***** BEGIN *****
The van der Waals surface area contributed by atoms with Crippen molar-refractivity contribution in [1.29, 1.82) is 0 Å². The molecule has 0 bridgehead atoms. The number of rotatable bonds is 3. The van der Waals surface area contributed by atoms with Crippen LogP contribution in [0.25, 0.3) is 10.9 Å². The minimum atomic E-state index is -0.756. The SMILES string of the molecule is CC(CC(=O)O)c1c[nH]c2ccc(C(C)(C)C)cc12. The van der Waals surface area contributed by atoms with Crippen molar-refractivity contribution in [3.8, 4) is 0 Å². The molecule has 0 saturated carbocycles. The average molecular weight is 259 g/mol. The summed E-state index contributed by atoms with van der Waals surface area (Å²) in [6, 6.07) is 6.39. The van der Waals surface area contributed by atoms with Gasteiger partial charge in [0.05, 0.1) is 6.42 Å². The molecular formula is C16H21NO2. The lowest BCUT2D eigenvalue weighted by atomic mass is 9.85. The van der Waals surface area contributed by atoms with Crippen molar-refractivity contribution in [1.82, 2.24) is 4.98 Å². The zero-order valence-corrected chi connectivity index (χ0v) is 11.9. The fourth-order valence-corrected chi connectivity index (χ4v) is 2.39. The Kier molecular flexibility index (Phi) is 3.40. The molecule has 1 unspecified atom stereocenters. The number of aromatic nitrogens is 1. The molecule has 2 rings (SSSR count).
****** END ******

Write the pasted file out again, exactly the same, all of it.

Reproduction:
The van der Waals surface area contributed by atoms with Crippen molar-refractivity contribution in [1.29, 1.82) is 0 Å². The molecule has 0 bridgehead atoms. The number of rotatable bonds is 3. The van der Waals surface area contributed by atoms with Crippen LogP contribution in [0.25, 0.3) is 10.9 Å². The minimum atomic E-state index is -0.756. The SMILES string of the molecule is CC(CC(=O)O)c1c[nH]c2ccc(C(C)(C)C)cc12. The van der Waals surface area contributed by atoms with Crippen molar-refractivity contribution in [3.8, 4) is 0 Å². The molecule has 0 saturated carbocycles. The average molecular weight is 259 g/mol. The summed E-state index contributed by atoms with van der Waals surface area (Å²) in [6, 6.07) is 6.39. The van der Waals surface area contributed by atoms with Gasteiger partial charge in [0.05, 0.1) is 6.42 Å². The molecular formula is C16H21NO2. The lowest BCUT2D eigenvalue weighted by atomic mass is 9.85. The van der Waals surface area contributed by atoms with Crippen molar-refractivity contribution in [1.82, 2.24) is 4.98 Å². The zero-order valence-corrected chi connectivity index (χ0v) is 11.9. The fourth-order valence-corrected chi connectivity index (χ4v) is 2.39. The Kier molecular flexibility index (Phi) is 3.40. The molecule has 1 unspecified atom stereocenters. The number of aromatic nitrogens is 1. The molecule has 2 rings (SSSR count).